Can an alkaline diet cure your acid reflux?

Detox diet concept: green vegetables on wooden table

Alkaline foods include leafy greens, broccoli and apples.

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While I’m a skeptic of diet fads, I take note when something works. Last year, my acid reflux flared up so badly I lost my voice and developed a nodule on my vocal cords. My doctor put me on a regimen of two different antacids twice a day, lots of rest (as if that is actually possible) and mentioned that I should avoid acid triggers and overeating. Leaving the visit, I still felt that just taking medications couldn’t be the answer. There had to be a way to dramatically shift my acidity. Then, I found the alkaline diet theory.

Prior to learning more about it, I thought an alkaline diet was about drinking lemon water and testing your urine every hour. In reality, it is about monitoring what you put into your digestive system with an aim to reducing inflammation and stomach acid.

When we metabolize, we burn food to release energy. After burning, there is ash residue (also called metabolic waste) that can be acidic, alkaline or neutral. Alkaline dieters claim the acidity of the food you eat affects the acidity of your body. So, theoretically, you can lower your body’s acidity through your diet, specifically by eating foods that are high in alkalizing minerals and avoiding acidic foods.

A couple caveats

Be warned. Not everything the diet promises is actually possible. And there is really no need to measure your pee’s pH. To those who disagree, I politely say “Ew!” and “Hell no!” This practice is also not an accurate measurement of your blood pH. In fact, your body has to tightly regulate your blood pH because a high blood pH can be fatal. So, eating alkaline will not dramatically change the pH of your “whole” body and it cannot guarantee you won’t get cancer or osteoporosis for other reasons that take too long to explain — but suffice it to say, it is not a miracle cure-all.

So, what is an alkaline diet good for?

Luckily, you can use this diet to manage your stomach’s acidity, which is especially useful if you have gastroesophageal reflux disease (or GERD). In my case, it has dramatically reduced my acid reflux flares. My vocal nodule is not gone yet, but my singing range, which had shrunk, has been coming back stronger than ever.

Also, for those of you interested in weight loss, while your mileage may vary, I lost seven pounds of mostly fat all over my body (especially my tummy). In fact, this may be the first year where I don’t need “winter pants.”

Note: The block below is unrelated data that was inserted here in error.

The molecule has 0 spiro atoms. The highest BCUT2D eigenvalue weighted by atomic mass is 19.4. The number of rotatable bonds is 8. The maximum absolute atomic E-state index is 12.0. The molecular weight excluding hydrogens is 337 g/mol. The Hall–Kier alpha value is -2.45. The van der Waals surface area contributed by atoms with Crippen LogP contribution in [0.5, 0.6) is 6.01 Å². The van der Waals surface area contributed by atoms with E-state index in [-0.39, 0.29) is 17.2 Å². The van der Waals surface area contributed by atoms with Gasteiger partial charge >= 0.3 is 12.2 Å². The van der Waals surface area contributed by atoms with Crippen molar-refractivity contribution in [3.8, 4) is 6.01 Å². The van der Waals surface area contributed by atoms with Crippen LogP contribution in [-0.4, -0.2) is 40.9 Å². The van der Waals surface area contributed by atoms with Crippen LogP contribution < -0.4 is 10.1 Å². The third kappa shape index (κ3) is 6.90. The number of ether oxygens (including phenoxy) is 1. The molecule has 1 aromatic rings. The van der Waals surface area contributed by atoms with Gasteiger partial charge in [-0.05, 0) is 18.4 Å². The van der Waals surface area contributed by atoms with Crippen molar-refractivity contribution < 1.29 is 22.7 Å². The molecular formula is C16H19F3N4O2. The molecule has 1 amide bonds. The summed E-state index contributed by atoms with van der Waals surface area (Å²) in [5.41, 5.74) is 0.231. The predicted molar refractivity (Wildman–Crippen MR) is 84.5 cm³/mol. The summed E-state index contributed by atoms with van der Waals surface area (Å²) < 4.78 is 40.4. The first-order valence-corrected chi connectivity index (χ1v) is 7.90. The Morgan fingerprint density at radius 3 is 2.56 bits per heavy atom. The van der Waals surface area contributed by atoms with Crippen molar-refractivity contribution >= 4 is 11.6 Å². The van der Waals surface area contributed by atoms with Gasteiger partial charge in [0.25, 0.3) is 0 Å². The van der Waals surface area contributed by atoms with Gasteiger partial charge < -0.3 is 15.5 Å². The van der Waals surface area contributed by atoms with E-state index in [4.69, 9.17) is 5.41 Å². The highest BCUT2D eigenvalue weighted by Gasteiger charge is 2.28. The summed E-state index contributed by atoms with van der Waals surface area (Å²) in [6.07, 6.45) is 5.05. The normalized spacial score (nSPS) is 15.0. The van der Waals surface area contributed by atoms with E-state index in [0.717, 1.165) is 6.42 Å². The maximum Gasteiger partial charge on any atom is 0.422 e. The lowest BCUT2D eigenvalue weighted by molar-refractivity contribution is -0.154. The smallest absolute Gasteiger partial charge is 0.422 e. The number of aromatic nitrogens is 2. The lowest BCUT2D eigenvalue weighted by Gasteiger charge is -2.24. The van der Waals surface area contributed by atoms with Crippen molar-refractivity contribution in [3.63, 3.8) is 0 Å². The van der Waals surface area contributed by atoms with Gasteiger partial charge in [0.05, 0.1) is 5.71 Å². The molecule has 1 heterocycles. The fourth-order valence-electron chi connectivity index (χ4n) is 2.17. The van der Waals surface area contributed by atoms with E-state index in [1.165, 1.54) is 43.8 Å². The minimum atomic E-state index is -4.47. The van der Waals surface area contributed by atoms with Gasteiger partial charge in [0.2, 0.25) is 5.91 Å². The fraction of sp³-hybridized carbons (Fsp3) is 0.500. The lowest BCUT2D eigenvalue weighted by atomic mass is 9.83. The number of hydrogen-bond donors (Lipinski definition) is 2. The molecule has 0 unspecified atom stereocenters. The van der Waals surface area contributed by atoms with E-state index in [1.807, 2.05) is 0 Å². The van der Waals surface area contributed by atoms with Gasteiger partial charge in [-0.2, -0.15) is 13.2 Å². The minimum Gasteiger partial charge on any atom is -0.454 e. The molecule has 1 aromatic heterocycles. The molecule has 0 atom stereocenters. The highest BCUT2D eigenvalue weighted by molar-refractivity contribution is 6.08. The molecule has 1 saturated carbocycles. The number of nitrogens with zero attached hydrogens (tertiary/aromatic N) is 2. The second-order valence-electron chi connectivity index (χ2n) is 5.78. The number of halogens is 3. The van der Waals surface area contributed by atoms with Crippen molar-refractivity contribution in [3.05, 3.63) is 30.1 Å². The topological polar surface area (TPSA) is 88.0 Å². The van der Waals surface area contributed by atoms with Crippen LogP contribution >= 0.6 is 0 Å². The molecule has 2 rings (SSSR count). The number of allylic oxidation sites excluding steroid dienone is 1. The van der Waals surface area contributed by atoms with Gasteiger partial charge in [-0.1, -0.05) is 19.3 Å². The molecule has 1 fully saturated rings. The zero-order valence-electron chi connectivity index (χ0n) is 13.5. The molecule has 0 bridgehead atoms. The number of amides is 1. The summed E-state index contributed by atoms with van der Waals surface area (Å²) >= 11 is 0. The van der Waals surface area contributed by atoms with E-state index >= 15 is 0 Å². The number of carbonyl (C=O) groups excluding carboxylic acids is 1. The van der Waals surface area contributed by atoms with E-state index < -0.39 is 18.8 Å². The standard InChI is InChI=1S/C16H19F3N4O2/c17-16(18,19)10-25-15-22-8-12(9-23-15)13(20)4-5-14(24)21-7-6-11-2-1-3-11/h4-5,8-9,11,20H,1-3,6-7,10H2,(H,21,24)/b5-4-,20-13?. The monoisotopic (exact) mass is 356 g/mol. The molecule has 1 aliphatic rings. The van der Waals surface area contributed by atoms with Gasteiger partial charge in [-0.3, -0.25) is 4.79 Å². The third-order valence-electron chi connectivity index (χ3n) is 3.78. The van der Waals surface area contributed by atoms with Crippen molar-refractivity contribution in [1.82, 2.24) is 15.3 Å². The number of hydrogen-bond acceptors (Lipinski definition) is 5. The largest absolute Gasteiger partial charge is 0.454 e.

Intrigued? Well, here is the fine print.

Roughly speaking, under the diet, foods fall into three categories:

Acidic: Meat, dairy, eggs, grains, alcohol and other fermented foods

Neutral: Natural fat, starch and sugar

Alkaline: Fruits, vegetables, nuts and legumes

Each food actually has its own pH level index, which you can thoroughly investigate through the endless number of lists that exist online, but I refuse to get that anal about my life. I am not a purist, so I do not abstain from everything that could ever be acidic. That would drive me crazy. Instead, I enjoy acidic food and drink sparingly and focus on neutral and alkaline food and just try to balance everything out. However, it is still largely a plant-based diet and there are certain foods that I tried my best to stop cold turkey:

  1. Chocolate and mint. Why? These two actually relax a muscle at the base of the esophagus (the esophageal sphincter to be exact). Once relaxed, this allows stomach acid to wash up the esophagus, which irritates the voice box.
  2. Alcohol, coffee, caffeine and hot spices. Lord knows I love my wine, coffee and spicy food, but these items increase your stomach’s acidity so much that it escapes up the esophagus. So, I have traded two-day hangovers, sore throats and no voice for good sleep and mental clarity.
  3. Fried food, processed and fatty meat and dairy. Fried food has never been good for us, meat doesn’t need to be processed and eating leaner cuts just makes sense for so many reasons. Cheese, as delicious as it is, is clearly not health food. So, all of these were no-brainers.

So, what can I eat?